To see DJ Nina Flowers is an experience. But to hear him is an adventure. After this Puerto Rican gender-bender made a name on RuPaul's Drag U and All Stars, he returned to her first love, music. These days, Flowers has been sprouting up in clubs across the country and points beyond.
Born Jorge Luis Flores Sanchez, he started his drag career in San Juan gay clubs. The exposure from RuPaul's show led to personal appearances throughout cities in North America. But his first love had always been music.
He started spinning in clubs even before he performed drag. By age 19, he combined both skills to create a unique persona in the DJ booth. If his Nina Flowers' creative fantasy makeup give him a unique one-up in visual effects, it's the music that makes the crowds scream his stage name.
You can discern the Latin rhythmns in the beats and grooves, but there's a lot more going on. The overall effect is as striking as Flowers' make-up — a late-night House techno syntho sound that's also perfect for any hard-driving main floor.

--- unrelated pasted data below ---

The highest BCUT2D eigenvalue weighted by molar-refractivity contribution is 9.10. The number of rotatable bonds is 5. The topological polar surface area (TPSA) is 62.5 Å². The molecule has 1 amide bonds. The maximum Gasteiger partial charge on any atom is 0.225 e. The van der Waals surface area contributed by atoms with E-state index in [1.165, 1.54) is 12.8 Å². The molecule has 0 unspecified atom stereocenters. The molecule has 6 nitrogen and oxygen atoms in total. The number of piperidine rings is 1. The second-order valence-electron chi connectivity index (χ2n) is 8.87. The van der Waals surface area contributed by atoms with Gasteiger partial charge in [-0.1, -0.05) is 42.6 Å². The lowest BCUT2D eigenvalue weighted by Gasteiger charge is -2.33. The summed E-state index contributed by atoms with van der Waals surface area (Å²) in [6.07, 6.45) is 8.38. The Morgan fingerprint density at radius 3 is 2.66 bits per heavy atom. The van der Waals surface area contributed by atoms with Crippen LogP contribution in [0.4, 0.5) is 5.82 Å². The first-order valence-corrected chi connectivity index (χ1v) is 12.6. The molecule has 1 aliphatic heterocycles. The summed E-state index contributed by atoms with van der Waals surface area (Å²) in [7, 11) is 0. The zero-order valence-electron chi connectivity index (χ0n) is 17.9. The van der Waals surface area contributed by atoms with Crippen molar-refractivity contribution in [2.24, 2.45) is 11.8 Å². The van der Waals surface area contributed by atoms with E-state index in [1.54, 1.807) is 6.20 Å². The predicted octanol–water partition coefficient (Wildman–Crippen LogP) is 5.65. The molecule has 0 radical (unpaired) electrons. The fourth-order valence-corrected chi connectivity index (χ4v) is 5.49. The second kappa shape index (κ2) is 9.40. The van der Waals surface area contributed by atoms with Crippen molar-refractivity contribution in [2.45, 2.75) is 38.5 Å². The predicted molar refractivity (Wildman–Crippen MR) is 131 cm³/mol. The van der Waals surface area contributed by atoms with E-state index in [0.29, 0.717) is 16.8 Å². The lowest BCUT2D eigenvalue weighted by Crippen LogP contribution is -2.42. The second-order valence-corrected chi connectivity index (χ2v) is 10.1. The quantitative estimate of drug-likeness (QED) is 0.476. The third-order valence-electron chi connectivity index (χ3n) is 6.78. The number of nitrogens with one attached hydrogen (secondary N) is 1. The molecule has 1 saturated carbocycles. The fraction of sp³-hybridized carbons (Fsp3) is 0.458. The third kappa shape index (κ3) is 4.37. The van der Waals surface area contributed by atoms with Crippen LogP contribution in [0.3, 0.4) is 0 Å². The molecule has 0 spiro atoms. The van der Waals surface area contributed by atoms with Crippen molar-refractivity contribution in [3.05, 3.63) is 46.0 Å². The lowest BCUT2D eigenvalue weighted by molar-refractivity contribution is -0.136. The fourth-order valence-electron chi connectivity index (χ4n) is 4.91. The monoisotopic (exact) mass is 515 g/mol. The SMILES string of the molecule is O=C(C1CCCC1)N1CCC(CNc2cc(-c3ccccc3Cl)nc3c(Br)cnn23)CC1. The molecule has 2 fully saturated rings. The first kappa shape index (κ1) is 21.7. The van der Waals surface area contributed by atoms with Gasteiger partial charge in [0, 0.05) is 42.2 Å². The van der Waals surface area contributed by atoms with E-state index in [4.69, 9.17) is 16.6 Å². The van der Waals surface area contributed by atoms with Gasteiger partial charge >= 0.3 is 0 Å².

Maybe that's why Flowers has been holding down multiple residencies, including such prestigious venues as Tracks in Denver, the city where Flowers lives with partner Antonio Purcell de Ogenio in between gigs; Epic Saturdays in Boston; two in San Francisco; and the now-defunct Viva at New York's Studio 48. He has also played at many major events, such as Miami Beach Pride; Hydro in Puerto Rico; and the mammoth One Magical Weekend in Orlando.
Late in 2009, Flowers released his first original production, "Loca," which was mixed by Joe Gauthreaux and Manny Lehman. The next year saw his first album of six original productions, Start Your Engines. Other songs have followed, helping build Flowers' reputation in the larger dance-music world.
And the world beyond that: In 2009, the mayor of Denver declared May 29 "Nina Flowers Day" in recognition of his stature in the local LGBT community. Not to worry: He continues to keep it as real as those layers of pancake, shimmer, shadow, glitter and gold that make Flowers so unique to see — and to hear.